The Empty Quarter

Vast stretches of sand and dunes await competitors in Saudi Arabia’s ‘Empty Quarter’ for Dakar 2022.

What seemed an eternity away is almost upon the Dakar competitors, as teams head to Saudi Arabia next month for scrutineering ahead of the prologue to the great race.

22 November, 2021

The offical start date is January 2nd, 2022, but teams will head to Saudi Arabia next month to prepare for the prologue ahead of the start of the 44th Dakar Rally at the start of the new year. Next year’s race, which is the third time the Dakar Rally has been held in Saudi Arabia, will see competitors head into the aptly named Empty Quarter – starting from Ha’il in the north of the country and heading south through kilometres of sand and giant dunes before looping up to the nation’s capital, Ryadh on January 8th for the rest day. From there, the competitors will once again race south before striking out towards the east coast and the finishing line in Jeddah on January 14th. A total of 8000 gruelling kilometres of merciless terrain, all attacked at high speed.

Being conducted at an equally frenetic pace, the pressure testing of the RS Q e-trons continues in Morocco, with each of the teams wracking up kilometre after kilometre over high-speed tracks, gravel roads, dune mountains, dried-out river beds.

Within an extremely tight project timeframe of little more than 12 months, the team has developed the RS Q e-tron to such an extent that it can now handle daily off-road distances in testing equalling the length of a Dakar stage. Still, many challenges remain between now and January. “The entire team is focusing its energy on continuing the development under the toughest conditions,” says Arnau Niubó Bosch, Head of Test Engineering. 

Two weeks. twelve stages. 8000 kilometres. flat out.

Including driving the RS Q e-tron through a dry riverbed with the cooling air intakes deliberately taped off to simulate high outside temperatures

“It was impressive how important findings flowed back to Neuburg from Morocco at a daily pace. As a result, our three rally cars currently under construction for the Dakar Rally will have the latest technical status. At the same time, logistical preparations are in full swing.”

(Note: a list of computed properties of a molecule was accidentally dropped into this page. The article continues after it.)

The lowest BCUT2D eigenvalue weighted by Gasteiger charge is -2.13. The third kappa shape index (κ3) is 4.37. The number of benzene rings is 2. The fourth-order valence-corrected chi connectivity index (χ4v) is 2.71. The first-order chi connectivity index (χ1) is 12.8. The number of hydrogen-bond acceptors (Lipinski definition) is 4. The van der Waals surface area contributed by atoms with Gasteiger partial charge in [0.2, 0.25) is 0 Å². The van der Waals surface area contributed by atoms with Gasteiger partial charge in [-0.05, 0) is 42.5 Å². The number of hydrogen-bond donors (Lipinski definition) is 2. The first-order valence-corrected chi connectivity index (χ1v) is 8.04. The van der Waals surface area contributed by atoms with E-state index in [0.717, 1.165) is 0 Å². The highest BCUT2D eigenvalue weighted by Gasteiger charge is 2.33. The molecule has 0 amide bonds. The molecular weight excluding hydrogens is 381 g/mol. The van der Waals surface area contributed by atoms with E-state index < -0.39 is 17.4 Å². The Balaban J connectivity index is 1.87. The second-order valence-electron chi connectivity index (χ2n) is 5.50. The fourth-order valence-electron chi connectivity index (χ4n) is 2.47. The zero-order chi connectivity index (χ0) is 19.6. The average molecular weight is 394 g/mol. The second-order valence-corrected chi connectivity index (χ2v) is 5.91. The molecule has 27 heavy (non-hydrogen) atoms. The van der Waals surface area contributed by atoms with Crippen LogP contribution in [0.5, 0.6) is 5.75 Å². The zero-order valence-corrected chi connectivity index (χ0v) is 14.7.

In addition to subjecting the vehicle to varied terrain at constant high speeds, the engineers also imposed artificially high temperatures on the RS Q e-tron – Mr Dakar, Stéphane Peterhansel, taking the RS Q e-tron through a dry riverbed with the cooling air intakes deliberately taped off to simulate high outside temperatures. The RS Q e-tron took the temperature test in stride, but a subsequent test of tyres resulted in repeated damage which led to unwanted stoppages for repairs. Likewise a suspension wishbone bent by a rock, a leaking drive shaft sleeve and other components required replacement, and the bodywork needed minor repairs. But these sorts of incidents are part and parcel of the Dakar and it is understood that no matter how intense the preparation, there is no way to avoid breakages and unforeseen circumstances once the race gets underway.

Nevertheless, the driving and engineering teams remain relentless in their pressure testing, looking to identify and iron out as many potential threats a possible ahead of time. With just over a month before scrutineering gets underway in Ha’il at the end of December, in many ways, the race has already begun and the clock is already ticking.